The Crumbling “Caliphate” and its Implications: A Western Perspective
Alvite Singh Ningthoujam

Ever since the international community, particularly under the leadership of the United States (US), began its anti-Daesh (ISIS) coalition military campaign in late 2014, a debate had started, and it is still continuing, over the likely impact this operation on each of the participating countries and the Daesh itself.

An end of the year assessment giving Western perspective of the developments said that even as the terror outfit began losing control over some of the territories that it had captured between 2014 and mid-2015, serious concerns are being raised by various security establishments, about the return of the foreign fighters back to their native countries, with extremely radicalised mind-set and battlefield experiences. The ISIS recruits, mostly from France and Belgium, in fact, began exhibiting their proclivity for carrying out operations abroad and their plans came to fruition a little later. Gradually, the rising cases of “lone-wolves” activism and “home-grown extremism” added to the magnitude of the problem. While these were not entirely a new phenomenon, its revival at a previously unknown scale did worry strategic observers.

The terror attacks that took place in the US and a few European Union (EU) countries in recent times, had something—directly or indirectly—to do with this outfit. These also signalled the exponential rise of radicalisation which has increasingly become an inevitable ingredient for violent extremism. While the real motive behind the upsurge of terror incidents and their direct linkages with ISIS are still being ascertained, the recently-staged Berlin attack earlier this month needs to be put in perspective.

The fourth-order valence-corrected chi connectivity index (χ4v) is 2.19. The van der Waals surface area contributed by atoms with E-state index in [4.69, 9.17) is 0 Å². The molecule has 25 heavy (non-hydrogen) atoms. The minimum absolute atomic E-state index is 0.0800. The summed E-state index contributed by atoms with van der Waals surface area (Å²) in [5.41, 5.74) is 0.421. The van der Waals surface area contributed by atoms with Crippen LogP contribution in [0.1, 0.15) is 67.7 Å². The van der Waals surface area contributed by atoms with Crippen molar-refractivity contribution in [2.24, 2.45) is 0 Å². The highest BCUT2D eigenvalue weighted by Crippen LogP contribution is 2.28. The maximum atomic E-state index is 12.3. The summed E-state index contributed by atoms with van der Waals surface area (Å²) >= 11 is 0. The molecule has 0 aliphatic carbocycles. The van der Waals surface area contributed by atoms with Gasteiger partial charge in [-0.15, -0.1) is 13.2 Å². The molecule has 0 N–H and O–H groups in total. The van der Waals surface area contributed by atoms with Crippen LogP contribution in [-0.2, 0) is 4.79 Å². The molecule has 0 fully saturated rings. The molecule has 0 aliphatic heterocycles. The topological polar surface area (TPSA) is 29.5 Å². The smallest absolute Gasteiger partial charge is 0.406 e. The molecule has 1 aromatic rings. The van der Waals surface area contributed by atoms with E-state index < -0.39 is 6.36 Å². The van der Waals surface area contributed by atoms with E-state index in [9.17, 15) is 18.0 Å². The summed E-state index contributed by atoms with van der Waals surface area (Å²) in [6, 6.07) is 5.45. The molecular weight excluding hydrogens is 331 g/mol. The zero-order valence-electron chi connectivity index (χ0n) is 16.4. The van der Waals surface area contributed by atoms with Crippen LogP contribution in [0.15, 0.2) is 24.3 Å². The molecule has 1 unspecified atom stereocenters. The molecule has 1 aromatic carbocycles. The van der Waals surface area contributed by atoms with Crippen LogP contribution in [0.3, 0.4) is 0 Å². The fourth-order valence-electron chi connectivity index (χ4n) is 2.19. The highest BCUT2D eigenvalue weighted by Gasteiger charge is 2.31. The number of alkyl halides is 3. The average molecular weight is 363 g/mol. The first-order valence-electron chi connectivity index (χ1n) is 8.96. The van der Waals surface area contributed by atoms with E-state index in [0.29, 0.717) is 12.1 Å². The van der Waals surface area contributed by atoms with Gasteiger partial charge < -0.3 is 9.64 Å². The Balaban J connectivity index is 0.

Beginning with the attack on the Jewish Museum in Brussels in May 2014: the first Daesh-directed attack in Europe, the continent has been victim of several other carnages. The November-2015 Paris attack, for instance, brought to the fore for the first time the successful export of Daesh’s terror activities abroad and marked a paradigm shift in its tactics. This well-planned brazen attack which was carried out by a coordinated group of recruits, who were trained and had earlier served in Syria, also illustrated the capability of the outfit to target its enemies wherever it wished to at an opportune moment. Similarly, the bombings in Brussels in March this year further raised the profile of Daesh as an organisation which has successfully spread its tentacles far and wide—physically and ideologically—and in terms of its network strongly tied to the leaderships in Syria and Iraq. While these major attacks were executed with the direct involvement of the outfit’s fighters operating in Europe, the case of lone-actors/wolves, who are inspired or influenced by it and other groups are also simultaneously rising. However, not all of these lone actors are “alone” in the real sense of the term, for a few of them had some connections or affiliations either with Daesh or other groups, including Al-Qaeda. Activities of such individuals have already been witnessed in the US, and the mass shoot-out by Omar Mateen in Orlando in June this year is an example thereof. Although the activist reportedly pledged allegiance to Daesh just before his death, his case exposed the influence of extremist ideology propagated by groups like Daesh on youths for all the reasons ranging from jihadist ambitions to personal and socio-political grievances. Further, the bombing and knifing incidents in New Jersey, New York and Minnesota in September raised several debates in the US about who actually the lone-wolves are, their objectives and whether they have affiliations with any overseas terror organisations, let alone Daesh. As a result of this, authorities in the US are now closely examining the angle of home-grown extremism through offline/online radicalisation and whether extremist ideologies from abroad have been imported to the country.